What character(s) are in the cartoon:
In the cartoon we see Uncle Sam, the recently acquired territories of the Philippines, Hawaii,
Puerto Rico, and Cuba. We also see the various states, a Chinese American, a Native
American, and an African American.
What symbols and actions does the artist employ in the cartoon:
The cartoon uses the symbolism of a classroom in which Uncle Sam, or America, is the
teacher. The Philippines, Hawaii, Puerto Rico, and Cuba are identified using labelling, are
portrayed using racist exaggeration, and are depicted as bad students who Uncle Sam is in the
process of punishing them. The American states are also identified using labelling, and are
portrayed as well behaved white students; the white students are portrayed without racist
exaggeration of their features. An African American is depicted cleaning the windows; racist
exaggeration is used in his portrayal. A Native American sits by the door, seemingly
struggling to read, again, racist exaggeration is used in this depiction. A Chinese American
stands outside the door, depicted using racist exaggeration.
What issues does the cartoon raise:
The cartoon raises issues of dominance, racism, progress, and paternalism.
By presenting the American Empire as a classroom, the cartoon raises the issue of racism and
American superiority. Both Uncle Sam as the teacher, and the States as model students are
portrayed as white, perpetuating the idea that white Americans were more advanced. African
Americans, Native Americans, Chinese Americans, and the people of the Philippines, Hawaii,
Puerto Rico, and Cuba, were portrayed in racist caricature as the reluctant beneficiaries of
Uncle Sam’s instruction.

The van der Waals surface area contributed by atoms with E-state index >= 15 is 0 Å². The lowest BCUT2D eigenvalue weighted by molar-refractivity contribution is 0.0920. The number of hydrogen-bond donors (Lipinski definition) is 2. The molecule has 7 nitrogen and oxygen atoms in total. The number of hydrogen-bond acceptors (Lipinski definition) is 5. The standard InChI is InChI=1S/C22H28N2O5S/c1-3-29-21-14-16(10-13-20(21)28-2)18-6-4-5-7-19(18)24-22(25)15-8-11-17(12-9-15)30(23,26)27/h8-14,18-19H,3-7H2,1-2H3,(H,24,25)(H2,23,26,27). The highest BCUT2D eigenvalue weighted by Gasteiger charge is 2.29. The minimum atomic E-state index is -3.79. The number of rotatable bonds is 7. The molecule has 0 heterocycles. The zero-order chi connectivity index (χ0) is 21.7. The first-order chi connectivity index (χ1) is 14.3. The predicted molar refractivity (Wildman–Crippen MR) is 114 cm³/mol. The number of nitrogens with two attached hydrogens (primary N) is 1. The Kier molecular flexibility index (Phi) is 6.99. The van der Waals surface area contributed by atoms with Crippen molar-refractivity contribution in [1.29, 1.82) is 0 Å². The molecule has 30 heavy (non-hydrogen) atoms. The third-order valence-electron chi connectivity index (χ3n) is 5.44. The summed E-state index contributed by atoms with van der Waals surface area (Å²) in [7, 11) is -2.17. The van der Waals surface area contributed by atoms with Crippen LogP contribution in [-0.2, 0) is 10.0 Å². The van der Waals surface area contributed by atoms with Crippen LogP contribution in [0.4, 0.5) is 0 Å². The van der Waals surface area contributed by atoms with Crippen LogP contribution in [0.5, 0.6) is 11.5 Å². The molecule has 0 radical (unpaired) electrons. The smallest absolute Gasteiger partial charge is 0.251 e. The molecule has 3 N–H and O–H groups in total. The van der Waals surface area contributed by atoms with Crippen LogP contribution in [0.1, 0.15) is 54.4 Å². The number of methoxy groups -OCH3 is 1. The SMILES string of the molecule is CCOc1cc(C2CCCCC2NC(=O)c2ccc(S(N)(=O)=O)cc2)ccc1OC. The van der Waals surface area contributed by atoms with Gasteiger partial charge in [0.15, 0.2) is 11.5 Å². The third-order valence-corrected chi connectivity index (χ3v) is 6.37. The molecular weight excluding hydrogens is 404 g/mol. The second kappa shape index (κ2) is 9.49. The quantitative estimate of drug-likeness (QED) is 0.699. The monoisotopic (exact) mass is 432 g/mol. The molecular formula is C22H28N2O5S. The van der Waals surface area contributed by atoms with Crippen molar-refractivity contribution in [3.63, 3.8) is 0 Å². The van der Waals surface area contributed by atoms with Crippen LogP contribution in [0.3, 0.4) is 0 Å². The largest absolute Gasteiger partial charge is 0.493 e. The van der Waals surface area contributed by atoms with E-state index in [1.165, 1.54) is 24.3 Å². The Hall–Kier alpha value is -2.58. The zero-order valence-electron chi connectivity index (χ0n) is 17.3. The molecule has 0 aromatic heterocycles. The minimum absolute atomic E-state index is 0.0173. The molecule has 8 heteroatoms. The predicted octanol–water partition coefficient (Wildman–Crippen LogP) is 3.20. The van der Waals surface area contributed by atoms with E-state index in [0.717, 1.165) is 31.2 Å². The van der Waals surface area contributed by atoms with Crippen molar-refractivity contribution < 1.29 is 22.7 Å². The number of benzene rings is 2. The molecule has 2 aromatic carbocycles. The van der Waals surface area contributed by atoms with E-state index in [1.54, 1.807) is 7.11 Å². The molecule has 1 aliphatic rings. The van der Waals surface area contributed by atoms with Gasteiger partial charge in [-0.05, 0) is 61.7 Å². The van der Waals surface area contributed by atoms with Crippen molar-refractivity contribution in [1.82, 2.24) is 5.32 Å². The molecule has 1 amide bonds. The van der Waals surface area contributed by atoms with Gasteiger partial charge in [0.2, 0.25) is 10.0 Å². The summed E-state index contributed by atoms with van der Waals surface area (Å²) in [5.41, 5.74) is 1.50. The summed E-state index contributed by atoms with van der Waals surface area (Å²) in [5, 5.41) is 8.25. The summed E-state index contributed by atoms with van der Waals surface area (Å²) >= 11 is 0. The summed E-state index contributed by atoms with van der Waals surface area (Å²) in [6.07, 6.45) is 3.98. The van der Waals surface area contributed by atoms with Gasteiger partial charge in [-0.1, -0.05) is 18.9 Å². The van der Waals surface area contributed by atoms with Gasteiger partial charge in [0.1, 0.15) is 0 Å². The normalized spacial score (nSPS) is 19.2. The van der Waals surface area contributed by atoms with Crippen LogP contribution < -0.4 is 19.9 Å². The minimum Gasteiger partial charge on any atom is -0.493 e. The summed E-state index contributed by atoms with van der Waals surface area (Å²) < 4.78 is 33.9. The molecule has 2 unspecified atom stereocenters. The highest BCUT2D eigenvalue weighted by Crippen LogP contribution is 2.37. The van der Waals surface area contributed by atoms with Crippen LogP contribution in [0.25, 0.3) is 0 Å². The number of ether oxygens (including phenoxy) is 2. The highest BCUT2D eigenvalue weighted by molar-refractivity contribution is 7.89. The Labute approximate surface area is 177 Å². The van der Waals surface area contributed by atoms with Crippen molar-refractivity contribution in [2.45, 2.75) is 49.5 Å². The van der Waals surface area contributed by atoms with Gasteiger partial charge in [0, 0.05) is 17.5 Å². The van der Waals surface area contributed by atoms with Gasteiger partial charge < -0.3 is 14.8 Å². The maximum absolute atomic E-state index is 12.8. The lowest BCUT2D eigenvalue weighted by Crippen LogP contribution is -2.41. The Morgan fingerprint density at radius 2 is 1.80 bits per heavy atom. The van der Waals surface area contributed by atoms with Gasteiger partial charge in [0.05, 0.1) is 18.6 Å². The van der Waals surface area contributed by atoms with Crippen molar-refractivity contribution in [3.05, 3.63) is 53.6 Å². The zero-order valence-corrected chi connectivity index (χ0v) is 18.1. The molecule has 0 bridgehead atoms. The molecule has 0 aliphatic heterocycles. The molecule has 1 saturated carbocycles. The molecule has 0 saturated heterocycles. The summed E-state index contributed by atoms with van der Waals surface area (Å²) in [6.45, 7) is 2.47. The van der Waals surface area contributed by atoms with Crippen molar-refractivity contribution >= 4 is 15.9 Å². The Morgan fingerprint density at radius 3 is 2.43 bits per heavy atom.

The cartoon depicts the newly acquired American Empire as a classroom in which
“civilization” is taught. The cartoon illustrates the kind of paternalism that we see in Kipling’s
poem “The White Man’s Burden”. As Barnes and Bowles (2015) point out “The poem
suggests that providing noble service to the inhabitants of the developing world justified the
desire for empire. Viewed as a benevolent enterprise, imperialism also made the domination
of another nation’s economic and political structure seem necessary and helpful” (Section
What does the cartoon say about the consequences of the Spanish American War for the
The cartoon illustrates how the countries occupied by the Spanish American war lost their
right to determine their own future. Instead, their future was determined for them by the
United States. Instead of determining for themselves who and what they were, they were
placed on the bottom of a hierarchy, treated as if they were less civilized, and in need of strict
discipline. All the while the United States was gaining access to their resources, and using
their location for strategic military purposes.
How did your understanding of the cartoon change after doing the analysis exercise?
Before doing the exercise, I recognized that the cartoon was depicting a classroom, with
different races of students. The analysis exercise helped me to better understand the classroom
in the cartoon was a symbol of the American Empire after the Spanish American War. The
exercise also helped me see the way that racism both at home and abroad were being depicted
in the cartoon.
Barnes, L. & Bowles, M. (2014).The American story: Perspectives and encounters from 1877.
San Diego, CA: Bridgepoint Education, Inc.